The Reformation is one thing; the Islamic wars of jihad are quite another. I’m less able to muse in wistful, comic fashion about the latest ecclesiastical land transfer I’ve learned about: the shady sale of a Catholic convent in my native New York City to an Islamic group founded by members of the terrorist-sponsoring Muslim Brotherhood — an Islamic supremacist Egyptian group that encourages the persecution of that country’s beleaguered Coptic Christians. Church officials have been (characteristically) shifty and evasive about how this sale occurred, and locals still hope it may be reversed, thanks to all the controversy it has provoked.

There are so many places that once stood at the heart of Christendom — Constantinople, Alexandria, Damascus, Hippo, now Kosovo — where churches were seized by Islamic conquerors and gutted, the icons’ eyes gouged out, the statues beheaded, the altars smashed. The whole of the Middle East was majority Christian right up through the time of the First Crusade, though its population gradually succumbed to the conquering faith under the pressure of constant, grinding persecution. Does the Archdiocese of New York really have to add one more Christian building to this sad catalog of ruin?

However painful the history of the Reformation, whatever our forefathers in the Faith suffered throughout its progress, at least its leaders were mostly sincere, if misguided, Christians. I’ve written before to warn against “the easy scorn some Catholics feel for the Protestantism that founded their native country and guaranteed their liberty to follow their consciences.” Indeed:
Protestantism is not some alien religion, nor are Protestants in any sense unbelievers. Viewed technically, according to the strictest principles of traditional Catholic theology, “orthodox” Protestantism is simply a truncated form of Catholicism — a constellation of churches that hold to every line of the Nicene Creed, but fail to draw from them several important inferences regarding religious authority and sacraments. The distinctively Protestant theories of free will, grace, and salvation are somewhat unbalanced forms of Augustinianism — overly literal readings of the greatest Father of the Western Church. From a Catholic perspective, people validly baptized and reared as Protestants are not “heretics,” but poorly catechized Christians with mistaken religious opinions, whose souls may be judged only by God. And He is a merciful judge. We who have been given the fullness of the truth, and have done so little with it, should all be glad of that.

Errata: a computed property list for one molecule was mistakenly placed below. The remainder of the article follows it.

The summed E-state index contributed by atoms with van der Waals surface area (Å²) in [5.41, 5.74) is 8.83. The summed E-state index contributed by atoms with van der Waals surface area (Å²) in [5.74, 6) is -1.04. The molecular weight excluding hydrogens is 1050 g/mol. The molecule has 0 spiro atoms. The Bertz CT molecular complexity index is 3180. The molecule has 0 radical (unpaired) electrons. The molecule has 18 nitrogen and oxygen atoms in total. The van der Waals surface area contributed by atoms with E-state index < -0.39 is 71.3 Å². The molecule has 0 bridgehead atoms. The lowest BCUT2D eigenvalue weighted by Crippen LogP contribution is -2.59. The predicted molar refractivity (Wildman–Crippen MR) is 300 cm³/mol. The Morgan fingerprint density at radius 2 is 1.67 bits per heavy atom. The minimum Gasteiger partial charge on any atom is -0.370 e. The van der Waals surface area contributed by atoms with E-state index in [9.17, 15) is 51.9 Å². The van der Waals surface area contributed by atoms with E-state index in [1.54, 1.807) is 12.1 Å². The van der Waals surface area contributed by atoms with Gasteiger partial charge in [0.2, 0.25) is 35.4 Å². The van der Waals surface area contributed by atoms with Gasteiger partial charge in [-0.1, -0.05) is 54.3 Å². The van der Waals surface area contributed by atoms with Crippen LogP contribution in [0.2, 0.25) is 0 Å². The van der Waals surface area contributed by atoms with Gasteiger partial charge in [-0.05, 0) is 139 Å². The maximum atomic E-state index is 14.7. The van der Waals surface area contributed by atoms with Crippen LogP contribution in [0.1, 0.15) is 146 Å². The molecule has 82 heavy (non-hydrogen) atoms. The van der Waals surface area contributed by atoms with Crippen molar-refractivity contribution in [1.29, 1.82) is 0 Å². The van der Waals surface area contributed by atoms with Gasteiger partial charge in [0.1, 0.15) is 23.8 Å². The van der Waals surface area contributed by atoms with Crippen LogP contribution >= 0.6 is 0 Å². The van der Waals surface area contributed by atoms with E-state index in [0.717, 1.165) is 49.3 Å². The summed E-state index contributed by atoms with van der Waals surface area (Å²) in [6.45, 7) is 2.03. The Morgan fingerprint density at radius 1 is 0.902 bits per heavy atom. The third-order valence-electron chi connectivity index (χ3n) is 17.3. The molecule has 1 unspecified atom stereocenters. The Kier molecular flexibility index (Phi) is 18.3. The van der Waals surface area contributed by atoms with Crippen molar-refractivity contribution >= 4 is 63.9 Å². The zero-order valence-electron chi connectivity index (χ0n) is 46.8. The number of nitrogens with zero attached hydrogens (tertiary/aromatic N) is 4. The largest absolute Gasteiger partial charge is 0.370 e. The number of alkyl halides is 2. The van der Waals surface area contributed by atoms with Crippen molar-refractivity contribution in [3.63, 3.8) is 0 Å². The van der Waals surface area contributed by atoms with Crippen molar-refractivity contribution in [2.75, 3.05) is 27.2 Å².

We can’t say the same for Muslims. It’s true that Belloc considered Islam not a new religion but merely a heresy: “It was not a pagan contrast with the Church; it was not an alien enemy. It was a perversion of Christian doctrine.” And it’s true that Mohammed’s creed shows extensive borrowings from the writings of unorthodox Christian monks, alongside all that he lifted (in garbled form) from the Hebrew Bible and the Talmud. But, at some point, quantitative changes add up to qualitative. Move enough increments down the road away from the Truth, and what you have is no longer a half-truth but a new and exciting fiction. And there was nothing more thrilling to its early partisans than Islam, a religion ideally suited to the impulses of excitable teenaged boys. (You mean God wants me to kill or subdue my enemies? And I can have how many women? Cool!)